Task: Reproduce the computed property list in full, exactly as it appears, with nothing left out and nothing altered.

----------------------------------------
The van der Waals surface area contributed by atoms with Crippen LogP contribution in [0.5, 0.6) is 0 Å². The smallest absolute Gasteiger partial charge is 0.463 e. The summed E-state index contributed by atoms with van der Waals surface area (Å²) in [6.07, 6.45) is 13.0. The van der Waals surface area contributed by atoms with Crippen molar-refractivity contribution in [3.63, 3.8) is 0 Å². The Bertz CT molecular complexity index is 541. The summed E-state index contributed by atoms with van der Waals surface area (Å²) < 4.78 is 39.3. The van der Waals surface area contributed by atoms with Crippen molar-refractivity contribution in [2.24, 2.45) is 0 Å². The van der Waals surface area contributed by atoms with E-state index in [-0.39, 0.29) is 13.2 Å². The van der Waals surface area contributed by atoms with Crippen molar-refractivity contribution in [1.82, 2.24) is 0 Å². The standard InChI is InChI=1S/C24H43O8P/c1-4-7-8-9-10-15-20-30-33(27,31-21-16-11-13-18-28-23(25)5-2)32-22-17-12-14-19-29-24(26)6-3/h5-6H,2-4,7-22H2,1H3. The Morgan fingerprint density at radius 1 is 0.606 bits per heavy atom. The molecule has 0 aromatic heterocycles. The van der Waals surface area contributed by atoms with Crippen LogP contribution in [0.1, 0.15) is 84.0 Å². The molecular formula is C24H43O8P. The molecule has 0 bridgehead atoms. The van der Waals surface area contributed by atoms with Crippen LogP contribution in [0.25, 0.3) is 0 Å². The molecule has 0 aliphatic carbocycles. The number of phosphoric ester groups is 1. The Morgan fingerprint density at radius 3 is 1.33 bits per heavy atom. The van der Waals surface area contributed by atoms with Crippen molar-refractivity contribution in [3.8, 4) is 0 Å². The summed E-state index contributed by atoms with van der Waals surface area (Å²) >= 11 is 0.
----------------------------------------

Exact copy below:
The van der Waals surface area contributed by atoms with Crippen LogP contribution in [0.5, 0.6) is 0 Å². The smallest absolute Gasteiger partial charge is 0.463 e. The summed E-state index contributed by atoms with van der Waals surface area (Å²) in [6.07, 6.45) is 13.0. The van der Waals surface area contributed by atoms with Crippen molar-refractivity contribution in [3.63, 3.8) is 0 Å². The Bertz CT molecular complexity index is 541. The summed E-state index contributed by atoms with van der Waals surface area (Å²) < 4.78 is 39.3. The van der Waals surface area contributed by atoms with Crippen molar-refractivity contribution in [2.24, 2.45) is 0 Å². The van der Waals surface area contributed by atoms with E-state index in [-0.39, 0.29) is 13.2 Å². The van der Waals surface area contributed by atoms with Crippen molar-refractivity contribution in [1.82, 2.24) is 0 Å². The standard InChI is InChI=1S/C24H43O8P/c1-4-7-8-9-10-15-20-30-33(27,31-21-16-11-13-18-28-23(25)5-2)32-22-17-12-14-19-29-24(26)6-3/h5-6H,2-4,7-22H2,1H3. The Morgan fingerprint density at radius 1 is 0.606 bits per heavy atom. The molecule has 0 aromatic heterocycles. The van der Waals surface area contributed by atoms with Crippen LogP contribution in [0.1, 0.15) is 84.0 Å². The molecular formula is C24H43O8P. The molecule has 0 bridgehead atoms. The van der Waals surface area contributed by atoms with Crippen LogP contribution in [0.25, 0.3) is 0 Å². The molecule has 0 aliphatic carbocycles. The number of phosphoric ester groups is 1. The Morgan fingerprint density at radius 3 is 1.33 bits per heavy atom. The van der Waals surface area contributed by atoms with Crippen molar-refractivity contribution in [3.8, 4) is 0 Å². The summed E-state index contributed by atoms with van der Waals surface area (Å²) >= 11 is 0.